About Keeping Watch
One thing a writer looks for in the story she is shaping is patterns—landscapes that transform the plot line; individual tales that find an echo in a larger story; events and attitudes in one character that illuminate the life of someone else.
I am of the generation that came of age in the Vietnam era. I grew up with the voice of Walter Cronkite in my ear every evening, giving body counts and pronouncing strange, faraway names. I watched the black-and-white faces of boys my age as the brutal war aged them and took them far away. I was there when many of those previously young men came home to utter alienation, half a million soldiers trying to rejoin civilian life and finding, not the appreciation and camaraderie given veterans of previous wars, but fear and even disgust. And I was there when some of them reacted to the rejection of family and country with acts of violence, against themselves or others.
Thirty years later, with children of my own old enough to register for the draft, I saw Columbine and Paducah, saw boys who had been alienated and brutalized turn to violence, and my novelist’s mind began to perceive a pattern.
How do you make a killer? Pulitzer Prize winning author Richard Rhodes asked himself that question and came up with Why They Kill, in which he follows the life and work of “maverick” criminologist Dr. Lonnie Athens. Both men are survivors of abusive childhoods; both men managed to avoid what Athens terms the process of violentization, in which children are first subjected to violence, then taught to enact it. Children—or young soldiers.
Keeping Watch is my own fictional exploration of violentization, in which one young man learns his violent response to the world in Vietnam and spends twenty-five years rebuilding himself, and another boy finds his violence in the home. Their lives come together, the patterns of each character’s story finding echoes and contrasts in that of the other. It is a story about strength and redemption, and about how strength is not always apparent from the outside, and how rescue comes from unexpected directions.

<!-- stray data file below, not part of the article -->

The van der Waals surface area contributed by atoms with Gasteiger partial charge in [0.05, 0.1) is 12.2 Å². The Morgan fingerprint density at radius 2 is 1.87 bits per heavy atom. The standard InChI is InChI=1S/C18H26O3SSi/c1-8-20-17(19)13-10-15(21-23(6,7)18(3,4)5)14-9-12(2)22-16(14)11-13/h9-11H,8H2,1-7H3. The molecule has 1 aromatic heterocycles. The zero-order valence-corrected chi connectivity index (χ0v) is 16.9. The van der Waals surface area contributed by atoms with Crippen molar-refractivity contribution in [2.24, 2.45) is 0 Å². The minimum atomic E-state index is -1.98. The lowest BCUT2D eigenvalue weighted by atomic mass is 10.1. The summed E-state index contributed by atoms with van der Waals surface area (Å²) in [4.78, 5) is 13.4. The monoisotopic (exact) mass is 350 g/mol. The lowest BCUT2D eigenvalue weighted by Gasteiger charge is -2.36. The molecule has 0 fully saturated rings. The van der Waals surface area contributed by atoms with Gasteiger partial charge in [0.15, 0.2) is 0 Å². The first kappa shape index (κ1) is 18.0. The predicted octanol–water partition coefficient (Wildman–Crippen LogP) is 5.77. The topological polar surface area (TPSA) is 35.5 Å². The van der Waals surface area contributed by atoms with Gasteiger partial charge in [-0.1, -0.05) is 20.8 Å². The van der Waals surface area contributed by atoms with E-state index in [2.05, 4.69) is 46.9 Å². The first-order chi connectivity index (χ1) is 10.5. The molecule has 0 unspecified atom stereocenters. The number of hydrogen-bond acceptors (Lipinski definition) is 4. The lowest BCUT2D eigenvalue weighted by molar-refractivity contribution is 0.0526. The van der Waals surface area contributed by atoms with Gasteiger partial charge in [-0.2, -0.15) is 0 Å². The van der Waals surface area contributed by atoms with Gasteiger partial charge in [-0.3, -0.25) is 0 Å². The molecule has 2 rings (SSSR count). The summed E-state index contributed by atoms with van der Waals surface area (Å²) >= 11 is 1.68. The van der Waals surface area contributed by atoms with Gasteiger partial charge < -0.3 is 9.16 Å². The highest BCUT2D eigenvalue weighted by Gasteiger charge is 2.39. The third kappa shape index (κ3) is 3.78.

|One day, deep inside a knotty bit of research, the plaintive thought occurred to me that I really should follow that most basic of writing recommendations and write a book involving a subject I already knew something about. Gardening was a chore and child-raising too complex and immediate, but there was also house repairs… And with that thought, Rae Newborn was standing before me, a strong if damaged woman with a hammer on her hip.
Of course, Folly eventually required just as much research as any of the other books, from mental illness to Great War soldiering, but at least I knew first-hand how a house was constructed. As for researching the San Juans, all I can say is that some forms of research are more welcome than others.
The structure of the book follows Rae’s reconstruction of her great-uncle’s house, from clearing the ground through foundation and walls to raising the roof beam, and if the parallel story of the rebuilding of her own life is a tad obvious, well, not all plot elements of a mystery have to be hidden.
About A Darker Place
When I was in high school, back when computers were the size of dirigible hangers and the Beatles hadn’t yet discovered India, I had a dream. More of a vision, really, or the visitation of an archetype—the inner acquaintance of a Wise Woman, a middle-aged figure who lived in a cabin in the woods with her dogs, and who walked with a limp that evoked a dark story. Nothing more than that, no daydreams that she was my secret and long-lost grandmother or some prosaic version of a fairy godmother, just the image.
Thirty years later, turning over ideas for a new novel that was not one of either series that I wrote, the woman returned, enigmatic as ever, her authority undiminished. She formed the core of the novel, a woman with dark deeds in her past, a woman still struggling to make something of herself, to make sense of her world. Anne Waverley leaves her cabin to look at the inner workings of various religious communities, the sorts of places that sometimes explode and are dubbed “cults” by the media.
The book, as with a number of my novels, makes use of my background in theology. In this case, the ideas of alchemy come into play, the transformation of lead into gold, of muck into Philosopher’s Stone, of base human into enlightened being. Darkness and light combine in the alchemist’s alembic; similarly, light is found within A Darker Place.